Nigeria and Ghana have been major sources of sub-Saharan migrants to both Europe and the United States
More than half (51%) of sub-Saharan African migrants living in the U.S. as of 2017 were born in just four countries: Nigeria, Ethiopia, Ghana and Kenya, according to migrant population data from the United Nations.5
Nigeria, Ghana and Kenya are also major sources of migrants to the EU, Norway and Switzerland. However, compared with the U.S., sub-Saharan migrants to Europe arrive from a more diverse set of origins, with more than half of migrants living in Europe born in South Africa, Somalia, Senegal, Angola, the Democratic Republic of Congo and Cameroon, in addition to Nigeria, Ghana and Kenya.
Some origin countries of these sub-Saharan migrant populations in the U.S. and Europe have increased more than others. For example, between 2010 and 2017, the total number of Somalian migrants in Europe increased by 80,000 people. Over the same period, the total population of Eritreans living in Europe climbed by about 40,000, according to UN estimates.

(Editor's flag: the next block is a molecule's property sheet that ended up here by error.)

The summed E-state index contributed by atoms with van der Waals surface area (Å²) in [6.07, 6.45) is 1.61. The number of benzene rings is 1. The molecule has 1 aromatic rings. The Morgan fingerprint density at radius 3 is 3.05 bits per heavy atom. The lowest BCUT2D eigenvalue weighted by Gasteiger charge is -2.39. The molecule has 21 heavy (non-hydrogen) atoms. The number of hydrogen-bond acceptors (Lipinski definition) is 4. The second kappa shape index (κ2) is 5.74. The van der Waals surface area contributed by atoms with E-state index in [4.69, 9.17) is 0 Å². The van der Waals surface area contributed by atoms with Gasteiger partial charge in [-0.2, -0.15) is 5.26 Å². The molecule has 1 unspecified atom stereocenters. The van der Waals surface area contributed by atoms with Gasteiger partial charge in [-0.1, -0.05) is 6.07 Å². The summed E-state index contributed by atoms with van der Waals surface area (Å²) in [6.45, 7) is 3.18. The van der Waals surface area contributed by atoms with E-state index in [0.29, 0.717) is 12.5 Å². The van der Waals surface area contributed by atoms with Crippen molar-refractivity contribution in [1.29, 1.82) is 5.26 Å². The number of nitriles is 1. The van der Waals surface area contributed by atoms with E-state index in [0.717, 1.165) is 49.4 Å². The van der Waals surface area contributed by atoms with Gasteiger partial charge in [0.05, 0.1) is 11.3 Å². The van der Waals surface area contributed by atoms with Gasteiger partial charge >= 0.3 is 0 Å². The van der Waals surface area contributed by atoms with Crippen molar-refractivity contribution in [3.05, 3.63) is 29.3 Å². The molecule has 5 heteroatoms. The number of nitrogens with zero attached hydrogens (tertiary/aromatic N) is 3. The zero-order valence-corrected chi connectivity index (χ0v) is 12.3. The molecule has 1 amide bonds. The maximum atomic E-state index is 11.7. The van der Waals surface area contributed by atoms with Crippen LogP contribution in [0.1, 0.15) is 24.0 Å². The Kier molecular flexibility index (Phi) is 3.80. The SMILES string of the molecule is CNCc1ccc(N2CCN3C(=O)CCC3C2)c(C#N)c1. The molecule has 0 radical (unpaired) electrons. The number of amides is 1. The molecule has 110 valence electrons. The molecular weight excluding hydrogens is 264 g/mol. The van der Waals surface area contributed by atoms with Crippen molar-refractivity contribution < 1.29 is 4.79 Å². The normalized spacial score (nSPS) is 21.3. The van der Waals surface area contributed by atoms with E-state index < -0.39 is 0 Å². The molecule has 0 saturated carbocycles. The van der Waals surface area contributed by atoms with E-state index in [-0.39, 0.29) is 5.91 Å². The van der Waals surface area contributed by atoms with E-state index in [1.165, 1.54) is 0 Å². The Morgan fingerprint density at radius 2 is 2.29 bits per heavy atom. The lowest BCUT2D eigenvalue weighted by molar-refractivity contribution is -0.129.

In the U.S., between 2010 and 2017, several sub-Saharan migrant populations increased, including those from Nigeria (70,000 individuals), Ethiopia (70,000) and Ghana (40,000).
In terms of destinations, as of 2017, nearly three-quarters (72%) of Europe’s sub-Saharan immigrant population was concentrated in just four countries: the UK (1.27 million), France (980,000), Italy (370,000) and Portugal (360,000). In the U.S., migrants from sub-Saharan Africa can be found across the country, with 42% in the American South, 24% in the Northeast, 18% in the Midwest and 17% in the West.6
If circumstances permitted, many sub-Saharan Africans would migrate abroad